Picking & Grinning: UFC on Fox 1

By Jeff Sherwood Nov 11, 2011
Cain Velasquez has not fought since winning the heavyweight title more than a year ago. | Photo: J. Sherwood



Sherdog.com staff and contributors put their reputations on the line with bold predictions for five UFC on Fox 1 “Velasquez vs. Dos Santos” bouts on Saturday at the Honda Center in Anaheim, Calif.

UFC Heavyweight Championship
Cain Velasquez vs. Junior dos Santos

Jordan Breen: It would surprise me on some level if this was the last time that Velasquez and dos Santos ever squared off, given how they seem to lord over the division right now. As for their first meeting, I have to side with the champion. Dos Santos is a great fighter but has tired while putting 10-8s of abuse on guys like Shane Carwin and Roy Nelson. Though Velasquez won’t be able to put him flat on the mat and dominate, the champion’s shockingly deep cardio, combined with his ability to dominate and pound in any position, will wear down dos Santos. The Brazilian should land some sturdy punches early, but look for the relentless grappling and pounding of Velasquez to crack his foe and lead to a stoppage in the late fourth or early fifth frame.

Tristen Critchfield: There aren’t two heavyweights more capable of putting on a show for the UFC’s debut on Fox. Dos Santos has the best standup of any big man today, and Velasquez’s gas tank and relentless wrestling is unparalleled. What determines the winner here is how they fare outside of their strengths. Dos Santos hasn’t had to fight off his back against the type of pressure he’ll face against Velasquez, but the Brazilian is a much more polished striker than anyone Velasquez has fought. Dos Santos will be able to get up enough times to force Velasquez to stand with him, where he’ll hold off the relentless American Kickboxing Academy product to take a decision.

Brian Knapp: I can see these two guys sitting 1-2 in the division for a long time, considering the lack of depth and quality that exists at heavyweight. Velasquez has more tools with which to play, and the fact that he can take a big punch cannot be underestimated, especially against someone like dos Santos, who relies so heavily on his hands. If this were a three-round fight, I might favor the challenger, as I expect dos Santos to score early while Velasquez pushes for clinches and takedowns. Eventually, I think Velasquez’s persistence will pay off, take a toll and allow him to keep dos Santos ground. When that happens, it is game over, as no one can withstand a Velasquez ground-and-pound assault for long. I foresee the champion retaining his title with a late stoppage.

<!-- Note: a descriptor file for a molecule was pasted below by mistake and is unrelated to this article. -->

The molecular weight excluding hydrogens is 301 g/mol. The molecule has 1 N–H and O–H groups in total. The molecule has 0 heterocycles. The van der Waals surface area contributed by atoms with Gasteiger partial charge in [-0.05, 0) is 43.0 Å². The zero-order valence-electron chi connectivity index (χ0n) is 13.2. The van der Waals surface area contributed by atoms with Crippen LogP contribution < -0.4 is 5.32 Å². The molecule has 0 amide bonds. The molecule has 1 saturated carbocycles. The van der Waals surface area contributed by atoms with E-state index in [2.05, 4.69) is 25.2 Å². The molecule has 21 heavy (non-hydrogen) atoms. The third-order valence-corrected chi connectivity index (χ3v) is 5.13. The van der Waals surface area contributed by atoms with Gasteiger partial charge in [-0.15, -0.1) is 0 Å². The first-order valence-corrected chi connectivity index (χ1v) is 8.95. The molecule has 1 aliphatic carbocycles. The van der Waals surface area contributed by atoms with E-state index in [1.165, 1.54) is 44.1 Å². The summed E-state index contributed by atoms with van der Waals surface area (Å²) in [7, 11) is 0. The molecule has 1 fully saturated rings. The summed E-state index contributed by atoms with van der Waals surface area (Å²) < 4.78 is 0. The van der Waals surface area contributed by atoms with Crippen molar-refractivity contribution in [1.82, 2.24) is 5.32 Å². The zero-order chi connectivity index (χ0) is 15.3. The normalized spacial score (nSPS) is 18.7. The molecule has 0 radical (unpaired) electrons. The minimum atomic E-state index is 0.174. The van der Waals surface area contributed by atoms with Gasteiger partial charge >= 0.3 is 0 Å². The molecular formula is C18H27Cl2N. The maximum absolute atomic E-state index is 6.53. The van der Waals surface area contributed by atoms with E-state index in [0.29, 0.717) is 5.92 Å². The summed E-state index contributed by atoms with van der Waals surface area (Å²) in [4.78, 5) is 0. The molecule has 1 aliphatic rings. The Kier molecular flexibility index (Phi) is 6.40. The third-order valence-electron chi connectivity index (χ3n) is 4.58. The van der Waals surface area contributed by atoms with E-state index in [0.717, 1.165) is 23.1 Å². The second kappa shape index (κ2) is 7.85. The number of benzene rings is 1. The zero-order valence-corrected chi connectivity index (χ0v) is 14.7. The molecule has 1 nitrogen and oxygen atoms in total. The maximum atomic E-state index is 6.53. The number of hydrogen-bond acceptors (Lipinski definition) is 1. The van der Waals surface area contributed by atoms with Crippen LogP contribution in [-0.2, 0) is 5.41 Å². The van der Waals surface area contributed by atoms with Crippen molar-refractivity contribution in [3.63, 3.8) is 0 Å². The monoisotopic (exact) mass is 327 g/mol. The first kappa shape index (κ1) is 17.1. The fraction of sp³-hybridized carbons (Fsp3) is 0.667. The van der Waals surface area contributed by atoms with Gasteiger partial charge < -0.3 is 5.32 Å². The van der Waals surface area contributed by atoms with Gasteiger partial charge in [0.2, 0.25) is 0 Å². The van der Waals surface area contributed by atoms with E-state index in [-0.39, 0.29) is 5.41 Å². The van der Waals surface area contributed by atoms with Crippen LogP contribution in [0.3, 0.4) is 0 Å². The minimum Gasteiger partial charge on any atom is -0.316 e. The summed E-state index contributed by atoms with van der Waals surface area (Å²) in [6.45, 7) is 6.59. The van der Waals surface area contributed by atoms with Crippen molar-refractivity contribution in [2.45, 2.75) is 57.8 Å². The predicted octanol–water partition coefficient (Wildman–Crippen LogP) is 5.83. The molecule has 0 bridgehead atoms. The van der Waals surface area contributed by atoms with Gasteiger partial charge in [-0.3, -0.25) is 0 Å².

Lightweights
Clay Guida vs. Ben Henderson

Todd Martin: This fight could be reminiscent of a lot of Guida fights. Henderson likely has the edge both in striking and on the ground, so Guida will attempt to stay on top and neutralize him for 15 minutes. Henderson isn’t known for his striking power, which will buy Guida more time for takedowns. However, Henderson is really slick on the ground and Guida will have to play it safe to avoid sweeps and submissions. I think Henderson’s greater offensive output will narrowly make the difference in a close decision fight.

Tomasz Marciniak: I think the ex-WEC champion stamps his title shot in this fight. Guida may be the most effective fighter given his skillset, but against elite competition he tends to squeak by with decisions rather than win the fights in a convincing fashion. Henderson, since coming to the Octagon, has looked better every time out. I favor him to be the better wrestler; he won’t get tapped by Guida and should win either a striking battle or pound Guida on the mat.

Freddie DeFreitas: If you would have asked me to pick this fight eight months ago, I would not have hesitated for a second and taken Guida. Henderson was virtually written off after being on the receiving end of the infamous “Showtime Kick,” but “Smooth” has more than asserted himself as a potential title threat after two consecutive wins since joining the UFC. Henderson’s stock skyrocketed after derailing Jim Miller, and I believe he gets it done in the same fashion against Guida; Henderson by decision.

Featherweights
Dustin Poirier vs. Pablo Garza